And here is detail shot two…on this you may think you see a row of flying geese, but that’s not what they are.  In my mind’s eye these are a row of flying pterodactyls!  Hahaha.  I hopeyou can see these, I know it’s kind of hard to see.  Also pay attention to the border.  This quilt is the first one where I used ruler work extensively. I used a strip of paper that was the exact length of the border and folded it until I got the divisions perfect (no math method) and marked the grid on the border, then used my rulers to quilt the design without additional design marking.  Then I just bubble stitched where it needed filling.  I was pleased with the results.

I will tell you that the biggest challenge was coming up with the figures.  I started with prepared for dye cotton fabric and marked the figures on with a simple Fons and Porter dark marking pencil.  Then I colored them using Neocolor water soluble paint crayons and brushed them with water. After that I ironed them dry, thereby heat setting them, and then I placed a bit of wool batting behind the dragon and stitched the outline and the scales.  After that I used some oil paint sticks to burnish the scales of the dragon a little.  Then I thread painted their garments with Superior metallic threads using my BerninaQ20 longarm sitdown.  Finally, I appliqued them to the quilt top.  After sandwiching them, I quilted the figures sections with Superior Monopoly thread, but that was the only place I used monopoly.  I didn’t want to interfere with the thread painting I had done, but they needed quilting for depth of character.  I wonder if the judges realized the difficulty involved there.  Perhaps they did.

And finally, here is a very good picture of the quilt hanging in the show that my friend Cathy Wiggins took.  I think it shows the quilting clearly…in fact the show had it lit just perfectly so the quilting showed well.

Wizards’ Duel at MAQF courtesy of Cathy Wiggins

The quilts at the quilt show were unbelievably magnificent.  I do think Wizards’ Duel stands up well in such a show, even if it didn’t receive a ribbon.  As I said, I plan on adding some quilting and highlighting on the rocks section and entering it in other shows.  Maybe it will place after that.  It’s very hard to place in such a show.  The MAQF is becoming a very important and popular show and for good reason…it is fabulous.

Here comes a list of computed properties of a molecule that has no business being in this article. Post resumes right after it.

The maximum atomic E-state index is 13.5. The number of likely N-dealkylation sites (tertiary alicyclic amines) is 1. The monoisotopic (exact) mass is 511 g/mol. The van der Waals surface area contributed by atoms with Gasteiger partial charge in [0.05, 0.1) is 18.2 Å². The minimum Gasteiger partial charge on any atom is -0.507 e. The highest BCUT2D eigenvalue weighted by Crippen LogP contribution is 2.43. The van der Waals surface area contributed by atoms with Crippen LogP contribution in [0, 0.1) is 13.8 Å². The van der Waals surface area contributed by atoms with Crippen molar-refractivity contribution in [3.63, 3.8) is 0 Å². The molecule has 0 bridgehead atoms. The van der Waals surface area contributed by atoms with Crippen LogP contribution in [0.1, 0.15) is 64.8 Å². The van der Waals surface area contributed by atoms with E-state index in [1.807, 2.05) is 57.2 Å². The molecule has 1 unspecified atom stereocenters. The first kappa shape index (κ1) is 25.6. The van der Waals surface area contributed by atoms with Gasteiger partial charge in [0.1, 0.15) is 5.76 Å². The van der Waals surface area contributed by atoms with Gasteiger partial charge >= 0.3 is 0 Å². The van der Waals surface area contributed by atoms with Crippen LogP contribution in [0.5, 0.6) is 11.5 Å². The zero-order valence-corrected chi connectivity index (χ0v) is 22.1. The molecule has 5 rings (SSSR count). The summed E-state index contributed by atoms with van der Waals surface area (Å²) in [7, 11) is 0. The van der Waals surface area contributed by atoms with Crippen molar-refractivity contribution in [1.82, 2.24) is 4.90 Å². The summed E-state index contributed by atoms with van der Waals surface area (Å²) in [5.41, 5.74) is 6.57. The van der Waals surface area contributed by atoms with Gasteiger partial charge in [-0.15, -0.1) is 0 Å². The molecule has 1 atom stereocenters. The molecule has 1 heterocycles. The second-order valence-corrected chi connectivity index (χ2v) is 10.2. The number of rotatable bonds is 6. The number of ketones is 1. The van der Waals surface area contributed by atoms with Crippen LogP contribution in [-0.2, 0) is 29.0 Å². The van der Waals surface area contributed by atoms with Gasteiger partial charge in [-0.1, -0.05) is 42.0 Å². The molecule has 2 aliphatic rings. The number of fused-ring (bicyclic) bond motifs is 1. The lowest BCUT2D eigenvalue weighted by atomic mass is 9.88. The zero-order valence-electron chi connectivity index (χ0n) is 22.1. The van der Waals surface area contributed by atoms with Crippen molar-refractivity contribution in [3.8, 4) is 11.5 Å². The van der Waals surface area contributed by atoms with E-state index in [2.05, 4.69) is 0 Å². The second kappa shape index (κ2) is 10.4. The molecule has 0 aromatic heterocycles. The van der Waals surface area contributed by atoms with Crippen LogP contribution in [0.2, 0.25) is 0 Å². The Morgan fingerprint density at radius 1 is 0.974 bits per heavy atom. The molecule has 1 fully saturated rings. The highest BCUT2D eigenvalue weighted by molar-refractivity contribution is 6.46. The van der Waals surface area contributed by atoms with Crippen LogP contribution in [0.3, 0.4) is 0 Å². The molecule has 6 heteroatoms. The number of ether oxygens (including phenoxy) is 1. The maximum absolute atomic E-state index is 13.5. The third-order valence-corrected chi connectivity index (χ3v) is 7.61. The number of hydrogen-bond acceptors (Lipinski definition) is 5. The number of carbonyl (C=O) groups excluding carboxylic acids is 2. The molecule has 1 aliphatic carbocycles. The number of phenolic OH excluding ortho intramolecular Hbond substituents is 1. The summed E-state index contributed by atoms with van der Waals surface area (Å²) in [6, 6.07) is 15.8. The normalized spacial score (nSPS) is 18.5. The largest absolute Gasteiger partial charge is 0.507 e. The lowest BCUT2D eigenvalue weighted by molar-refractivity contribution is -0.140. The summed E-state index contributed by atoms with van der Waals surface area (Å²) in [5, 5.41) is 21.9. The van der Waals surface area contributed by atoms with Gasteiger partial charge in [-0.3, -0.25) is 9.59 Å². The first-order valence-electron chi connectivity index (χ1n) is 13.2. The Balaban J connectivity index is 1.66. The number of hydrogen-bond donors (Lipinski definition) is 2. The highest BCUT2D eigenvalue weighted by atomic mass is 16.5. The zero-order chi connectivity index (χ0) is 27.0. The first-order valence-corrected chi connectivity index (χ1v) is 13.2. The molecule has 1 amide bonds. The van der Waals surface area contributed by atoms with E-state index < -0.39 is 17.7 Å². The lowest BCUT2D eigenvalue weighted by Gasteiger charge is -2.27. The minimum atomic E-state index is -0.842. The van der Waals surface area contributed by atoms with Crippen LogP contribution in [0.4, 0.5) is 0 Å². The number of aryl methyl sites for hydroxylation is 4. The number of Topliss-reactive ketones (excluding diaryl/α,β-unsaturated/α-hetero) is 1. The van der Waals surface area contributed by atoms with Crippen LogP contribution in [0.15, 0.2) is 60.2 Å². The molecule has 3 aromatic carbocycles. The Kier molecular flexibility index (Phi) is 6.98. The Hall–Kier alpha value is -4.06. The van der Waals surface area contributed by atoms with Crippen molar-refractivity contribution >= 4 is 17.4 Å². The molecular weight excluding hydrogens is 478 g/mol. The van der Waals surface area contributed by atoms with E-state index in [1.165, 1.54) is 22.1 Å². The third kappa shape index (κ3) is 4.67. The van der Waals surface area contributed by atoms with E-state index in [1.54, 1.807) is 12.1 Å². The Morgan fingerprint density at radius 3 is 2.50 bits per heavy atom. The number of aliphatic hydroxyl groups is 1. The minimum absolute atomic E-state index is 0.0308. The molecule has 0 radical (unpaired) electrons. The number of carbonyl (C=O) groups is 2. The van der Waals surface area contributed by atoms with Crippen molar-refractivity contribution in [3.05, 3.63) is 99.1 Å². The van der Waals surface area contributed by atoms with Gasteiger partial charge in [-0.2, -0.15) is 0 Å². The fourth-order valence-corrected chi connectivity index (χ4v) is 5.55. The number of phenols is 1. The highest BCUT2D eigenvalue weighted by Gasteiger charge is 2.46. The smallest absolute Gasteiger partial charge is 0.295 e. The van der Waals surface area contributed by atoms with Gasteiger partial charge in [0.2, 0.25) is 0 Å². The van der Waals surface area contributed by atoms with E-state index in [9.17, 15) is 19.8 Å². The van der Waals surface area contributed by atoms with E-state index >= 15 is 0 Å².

Mei-Ling and I attended the fashion show too and spent some time viewing the wearable art competition section at the show.  We were so inspired by this that we decided to try to make a joint entry for the wearable art next year.  Mei-Ling is a small beautifully proportioned woman and we will make it to fit her.  More on that much later.

I came home to find a chipmunk had invaded our home…he came in about an hour after I got home.  That is another story that is still going on .  He’s still here and in one of my studio rooms.  My studio is on the upper level of my town home where my bedroom also is.  It consists of two small bedrooms…Studio Fritz (where my computer/office section is and where my Bernina Q20, named Fritz, sits), Studio Gibbs (where my main fabric, thread, and paint stash, my work tables, and my Bernina 830LE named Gibbs sits), and Studio Betsy (one small side of my bedroom where my Bernina 350 named E. Claire sits where my old Bernina 1230 named Betsy used to sit.  I sold Betsy recently to my student and friend Anita).  The chipmunk has taken up residence in Studio Gibbs (thank goodness not my bedroom!).  So far, the only damage he’s done is knock things over and deposit chipmunk poop in places.  The stash is safely in drawers and the closet where he can’t get to chew or soil and Gibbs is of no interest to him so far.  I am soooooo hopeful of getting him out of there today.  I have a live trap set for him and have tried multiple things, and am trying once more today with the trap and all.  I need my studio back.  I never had this happen before.  Please pray for a successful removal of the chipmunk.  Silly me, I name everything, even a chipmunk I may end up killing…this one is Chippy.  I am so hopeful of not having to kill it to get it out of there.

Sew happy everyone!  You know you can get a basket like device to attach over your dryer vent so chipmunks can’t get in and chew holes in your dryer vent hose.  My son just installed one on our house.  I wish we had done it earlier!!!!